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The Intended Roles of NARSTO and Its Ozone Assessment Report

WHY NARSTO?

The U.S. Clean Air Act (CAA) Amendments of 1970 mandated National Ambient Air Quality Standards (NAAQS) for a range of air pollutants, including photochemical oxidants, a class of chemicals formed by reactions in the atmosphere. In 1978, the NAAQS for photochemical oxidants was narrowed to target ozone specifically, and was relaxed to allow 50% higher ambient concentrations. Between 1982 and 1990, the number of urban areas failing to meet the ozone NAAQS never dropped below 63, and in 1990 it stood at 98 (NRC 1991). Two decades after the initial NAAQS, it was clear that many urban areas would not be able to attain the national standards despite strong efforts.

Anticipating the need to reauthorize the CAA, the U.S. Office of Technology Assessment (OTA) issued in 1989 a major study of the effectiveness of actions taken under the CAA and a discussion of possible alternative strategies. Entitled Catching Our Breath—Next Steps for Reducing Urban Ozone (OTA 1989), this report concluded that “obviously, local controls on VOCs [volatile organic compounds] cannot solve the Nation's ozone problem.” After reviewing efforts in the 1970s and 1980s to control urban ozone by VOC emissions reductions, the OTA report discussed the interaction of VOC and oxides of nitrogen (NOx) as ozone precursors, the role of rural and regional ozone enhancements, and the possibilities of NOx controls and more aggressive VOC controls. A range of potential policy options for further precursor controls were presented. The OTA report summary went on to opine, “New control methods will be needed, but looking beyond the traditional controls raises challenging new technical and political issues.”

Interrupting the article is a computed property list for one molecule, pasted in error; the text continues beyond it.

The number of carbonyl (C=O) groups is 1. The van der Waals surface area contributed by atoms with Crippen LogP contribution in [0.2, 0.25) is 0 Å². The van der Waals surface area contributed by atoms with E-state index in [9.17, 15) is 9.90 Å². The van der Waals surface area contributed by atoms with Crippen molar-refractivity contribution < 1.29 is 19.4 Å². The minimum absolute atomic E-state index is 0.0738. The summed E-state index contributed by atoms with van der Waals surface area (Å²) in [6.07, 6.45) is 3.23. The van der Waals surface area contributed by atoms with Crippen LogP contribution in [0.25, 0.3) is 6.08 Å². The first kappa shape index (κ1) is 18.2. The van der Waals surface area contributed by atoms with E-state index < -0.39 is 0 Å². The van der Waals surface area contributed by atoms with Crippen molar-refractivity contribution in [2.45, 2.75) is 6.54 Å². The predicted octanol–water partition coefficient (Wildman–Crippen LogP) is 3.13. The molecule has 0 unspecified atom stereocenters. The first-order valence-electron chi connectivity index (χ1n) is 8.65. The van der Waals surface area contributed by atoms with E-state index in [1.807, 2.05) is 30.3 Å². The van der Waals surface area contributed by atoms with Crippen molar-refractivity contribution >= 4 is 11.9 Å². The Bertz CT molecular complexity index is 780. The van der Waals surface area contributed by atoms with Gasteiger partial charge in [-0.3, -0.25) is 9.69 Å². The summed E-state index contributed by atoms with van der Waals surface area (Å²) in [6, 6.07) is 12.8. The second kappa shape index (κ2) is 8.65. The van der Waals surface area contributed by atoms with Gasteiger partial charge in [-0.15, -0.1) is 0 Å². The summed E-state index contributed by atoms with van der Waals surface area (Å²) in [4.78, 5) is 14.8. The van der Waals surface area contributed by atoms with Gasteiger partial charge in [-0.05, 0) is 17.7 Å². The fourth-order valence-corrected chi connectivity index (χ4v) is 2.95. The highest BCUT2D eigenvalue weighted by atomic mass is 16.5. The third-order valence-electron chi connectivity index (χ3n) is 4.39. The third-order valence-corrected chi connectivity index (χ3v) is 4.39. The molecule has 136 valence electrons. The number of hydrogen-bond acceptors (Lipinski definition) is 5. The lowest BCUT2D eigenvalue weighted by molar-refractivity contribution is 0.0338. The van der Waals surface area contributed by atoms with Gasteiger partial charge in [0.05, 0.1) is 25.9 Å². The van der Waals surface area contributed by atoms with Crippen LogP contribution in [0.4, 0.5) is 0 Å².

Following the OTA report, the U.S. Congress requested a study of the urban ozone problem by the National Research Council (NRC) and a formal report by U.S. EPA on the same topic. NRC (1991) presented a detailed analysis of the atmospheric chemistry and meteorology of tropospheric ozone formation. It highlighted the weaknesses in the U.S. strategy of relying on VOC reductions alone to attain ozone standards. The NRC report was very critical of the quality of U.S. EPA's emissions inventories for both NOx and VOCs, the lack of ambient VOC monitoring data to determine if VOC control strategies were actually reducing urban VOC concentrations, and the deficiencies in photochemical air-quality models used to design attainment strategies. It also strongly recommended a focused and sustained urban and regional tropospheric ozone research program designed to develop atmospheric-process knowledge, to improve emissions inventories, and to enhance the research and monitoring tools and strategies required for developing better attainment strategies to meet air-quality targets.